The Vieques National Wildlife Refuge is a popular hiking spot, and the island is famous for its wild (but gentle) horses that roam free since the Spaniards brought them back from Europe hundreds of years ago. .

Places to stay in Vieques include the Hix Island House, a 19-room jungle hotel with a pool and tropical views; Finca Victoria, which is an eco-retreat on 2.5 acres; El Blok, which also has a good restaurant; and the Malecon House, also in the town of Esperanza. There are also many vacation rentals in Vieques.

Pro tips: This year is San Juan’s 500th anniversary! Special events run through June 2022. Visitors recommend a jeep rental for the island’s toughest roads.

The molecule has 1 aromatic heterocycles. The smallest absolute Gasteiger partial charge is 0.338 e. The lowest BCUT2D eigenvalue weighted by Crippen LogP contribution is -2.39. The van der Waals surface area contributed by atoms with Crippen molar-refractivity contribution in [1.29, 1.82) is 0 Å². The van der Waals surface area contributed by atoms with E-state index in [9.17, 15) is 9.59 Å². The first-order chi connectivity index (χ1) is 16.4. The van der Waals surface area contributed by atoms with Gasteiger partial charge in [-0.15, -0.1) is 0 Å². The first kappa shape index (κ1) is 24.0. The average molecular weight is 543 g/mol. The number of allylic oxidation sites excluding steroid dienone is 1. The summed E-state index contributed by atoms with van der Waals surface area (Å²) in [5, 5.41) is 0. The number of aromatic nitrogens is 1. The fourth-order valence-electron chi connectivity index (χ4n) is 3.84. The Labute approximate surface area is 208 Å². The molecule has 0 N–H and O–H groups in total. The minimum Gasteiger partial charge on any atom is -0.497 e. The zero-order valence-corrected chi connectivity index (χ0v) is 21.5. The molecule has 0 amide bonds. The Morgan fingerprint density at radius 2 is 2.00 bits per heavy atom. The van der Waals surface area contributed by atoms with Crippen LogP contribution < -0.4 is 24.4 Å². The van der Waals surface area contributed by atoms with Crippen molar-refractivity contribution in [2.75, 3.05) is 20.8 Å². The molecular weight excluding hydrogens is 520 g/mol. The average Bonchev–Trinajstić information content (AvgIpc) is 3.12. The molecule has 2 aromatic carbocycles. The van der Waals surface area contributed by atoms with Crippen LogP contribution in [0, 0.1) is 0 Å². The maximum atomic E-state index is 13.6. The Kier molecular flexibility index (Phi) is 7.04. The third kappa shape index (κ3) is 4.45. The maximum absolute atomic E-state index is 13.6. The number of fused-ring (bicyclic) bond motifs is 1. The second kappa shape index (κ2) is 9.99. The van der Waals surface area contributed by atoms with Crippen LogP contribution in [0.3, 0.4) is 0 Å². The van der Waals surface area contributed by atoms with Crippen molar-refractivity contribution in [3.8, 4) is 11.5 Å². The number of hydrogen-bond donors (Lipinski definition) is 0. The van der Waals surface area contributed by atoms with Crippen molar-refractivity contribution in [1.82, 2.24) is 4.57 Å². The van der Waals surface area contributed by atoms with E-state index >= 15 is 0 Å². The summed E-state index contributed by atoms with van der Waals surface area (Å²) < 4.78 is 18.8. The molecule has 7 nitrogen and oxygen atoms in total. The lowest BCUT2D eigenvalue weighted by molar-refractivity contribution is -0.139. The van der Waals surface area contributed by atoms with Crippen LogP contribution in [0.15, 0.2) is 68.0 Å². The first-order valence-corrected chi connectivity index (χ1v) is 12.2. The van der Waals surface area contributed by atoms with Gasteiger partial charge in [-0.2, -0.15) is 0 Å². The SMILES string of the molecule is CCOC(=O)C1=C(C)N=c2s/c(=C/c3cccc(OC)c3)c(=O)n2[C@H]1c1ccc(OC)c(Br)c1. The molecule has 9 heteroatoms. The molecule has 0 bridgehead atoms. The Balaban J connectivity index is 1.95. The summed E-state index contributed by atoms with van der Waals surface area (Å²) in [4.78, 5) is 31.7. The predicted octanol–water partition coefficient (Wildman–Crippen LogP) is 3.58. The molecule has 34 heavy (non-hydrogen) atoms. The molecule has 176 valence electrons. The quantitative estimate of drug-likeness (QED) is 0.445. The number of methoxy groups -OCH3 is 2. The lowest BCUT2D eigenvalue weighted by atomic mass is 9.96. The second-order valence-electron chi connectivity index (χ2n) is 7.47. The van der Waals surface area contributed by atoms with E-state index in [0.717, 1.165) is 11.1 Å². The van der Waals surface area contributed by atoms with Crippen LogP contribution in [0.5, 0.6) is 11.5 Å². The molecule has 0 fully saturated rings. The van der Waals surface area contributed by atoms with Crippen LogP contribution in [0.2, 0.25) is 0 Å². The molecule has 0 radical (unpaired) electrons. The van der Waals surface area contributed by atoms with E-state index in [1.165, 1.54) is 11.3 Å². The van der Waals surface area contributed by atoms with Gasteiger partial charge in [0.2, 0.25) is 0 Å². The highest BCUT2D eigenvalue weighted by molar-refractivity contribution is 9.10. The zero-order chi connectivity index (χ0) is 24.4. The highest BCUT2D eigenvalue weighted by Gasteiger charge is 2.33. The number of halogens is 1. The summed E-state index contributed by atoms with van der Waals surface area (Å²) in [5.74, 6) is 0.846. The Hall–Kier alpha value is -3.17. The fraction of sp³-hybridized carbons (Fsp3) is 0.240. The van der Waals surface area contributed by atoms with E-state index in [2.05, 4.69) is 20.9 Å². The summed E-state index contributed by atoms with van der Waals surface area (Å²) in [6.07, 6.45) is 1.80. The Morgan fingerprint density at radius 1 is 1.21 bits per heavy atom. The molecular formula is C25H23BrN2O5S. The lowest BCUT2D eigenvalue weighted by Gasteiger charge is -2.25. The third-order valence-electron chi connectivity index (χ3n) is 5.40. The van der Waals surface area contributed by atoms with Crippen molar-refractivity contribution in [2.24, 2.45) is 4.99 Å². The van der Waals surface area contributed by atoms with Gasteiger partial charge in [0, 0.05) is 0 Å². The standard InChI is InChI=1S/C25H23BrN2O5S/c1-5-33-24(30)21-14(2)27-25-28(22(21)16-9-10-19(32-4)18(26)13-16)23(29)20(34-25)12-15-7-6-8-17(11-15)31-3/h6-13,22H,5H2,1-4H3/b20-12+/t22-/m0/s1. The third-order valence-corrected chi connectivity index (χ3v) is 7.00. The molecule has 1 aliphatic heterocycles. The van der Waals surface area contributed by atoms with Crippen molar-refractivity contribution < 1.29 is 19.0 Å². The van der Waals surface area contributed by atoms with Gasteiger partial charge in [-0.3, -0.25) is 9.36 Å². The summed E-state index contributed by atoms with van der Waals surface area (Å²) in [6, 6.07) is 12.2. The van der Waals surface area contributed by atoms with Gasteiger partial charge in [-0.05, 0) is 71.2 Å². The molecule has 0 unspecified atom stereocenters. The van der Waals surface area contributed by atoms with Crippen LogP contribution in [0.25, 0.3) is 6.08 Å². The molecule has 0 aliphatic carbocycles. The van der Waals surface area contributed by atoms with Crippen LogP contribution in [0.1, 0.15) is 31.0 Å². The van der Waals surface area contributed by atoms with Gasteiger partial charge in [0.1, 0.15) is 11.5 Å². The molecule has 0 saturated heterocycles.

Barracuda, Isla de Mona.
Photo courtesy of Discover Puerto Rico

Bahamas: Bond and the Beatles

A luxury guide to the Bahamas is triggered by three words: “Bond. James Bond. “The proof? Daniel Craig on the beach in Casino Royale.

In it, Daniel Craig chases villainous Le Chiffre to a poker tournament held at the One & Only Ocean Club on Paradise Island. The Ocean Club is the epitome of luxury with a private beach and white sand, not to mention several restaurants, including the Courtyard Terrace and Restaurant Dune.

Sean Connery (who owned a home in Lyford Cay in the Bahamas) wooed Fatima Blush at the British Colonial Hilton Nassau in Never say never. The colonial-style hotel opened in 1924 and has been called “the Grand Lady of all Nassau hotels”.

Another popular movie with a Paradise Island location was the 1966 To help!, with John, Paul, George and Ringo, among others, singing the title song on the beach.